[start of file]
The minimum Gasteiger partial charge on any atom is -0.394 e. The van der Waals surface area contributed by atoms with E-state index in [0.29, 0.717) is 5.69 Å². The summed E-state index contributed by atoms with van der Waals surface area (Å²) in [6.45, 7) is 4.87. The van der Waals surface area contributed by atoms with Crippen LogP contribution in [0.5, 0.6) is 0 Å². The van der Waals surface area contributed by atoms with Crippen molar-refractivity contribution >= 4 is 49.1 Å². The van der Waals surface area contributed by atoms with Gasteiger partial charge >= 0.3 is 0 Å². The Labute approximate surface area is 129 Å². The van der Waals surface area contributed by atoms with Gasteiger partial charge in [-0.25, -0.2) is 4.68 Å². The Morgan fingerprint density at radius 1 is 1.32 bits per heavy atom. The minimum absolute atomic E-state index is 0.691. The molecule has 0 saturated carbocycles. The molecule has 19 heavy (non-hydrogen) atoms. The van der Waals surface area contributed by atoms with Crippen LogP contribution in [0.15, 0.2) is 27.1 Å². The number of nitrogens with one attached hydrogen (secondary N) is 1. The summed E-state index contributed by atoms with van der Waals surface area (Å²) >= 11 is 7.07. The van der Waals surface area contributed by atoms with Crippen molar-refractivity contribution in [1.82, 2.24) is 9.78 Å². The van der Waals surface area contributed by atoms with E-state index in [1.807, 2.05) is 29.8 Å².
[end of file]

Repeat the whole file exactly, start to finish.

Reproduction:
The minimum Gasteiger partial charge on any atom is -0.394 e. The van der Waals surface area contributed by atoms with E-state index in [0.29, 0.717) is 5.69 Å². The summed E-state index contributed by atoms with van der Waals surface area (Å²) in [6.45, 7) is 4.87. The van der Waals surface area contributed by atoms with Crippen LogP contribution in [0.5, 0.6) is 0 Å². The van der Waals surface area contributed by atoms with Crippen molar-refractivity contribution >= 4 is 49.1 Å². The van der Waals surface area contributed by atoms with Gasteiger partial charge >= 0.3 is 0 Å². The Labute approximate surface area is 129 Å². The van der Waals surface area contributed by atoms with Gasteiger partial charge in [-0.25, -0.2) is 4.68 Å². The Morgan fingerprint density at radius 1 is 1.32 bits per heavy atom. The minimum absolute atomic E-state index is 0.691. The molecule has 0 saturated carbocycles. The molecule has 19 heavy (non-hydrogen) atoms. The van der Waals surface area contributed by atoms with Crippen LogP contribution in [0.15, 0.2) is 27.1 Å². The number of nitrogens with one attached hydrogen (secondary N) is 1. The summed E-state index contributed by atoms with van der Waals surface area (Å²) >= 11 is 7.07. The van der Waals surface area contributed by atoms with Crippen molar-refractivity contribution in [1.82, 2.24) is 9.78 Å². The van der Waals surface area contributed by atoms with E-state index in [1.807, 2.05) is 29.8 Å².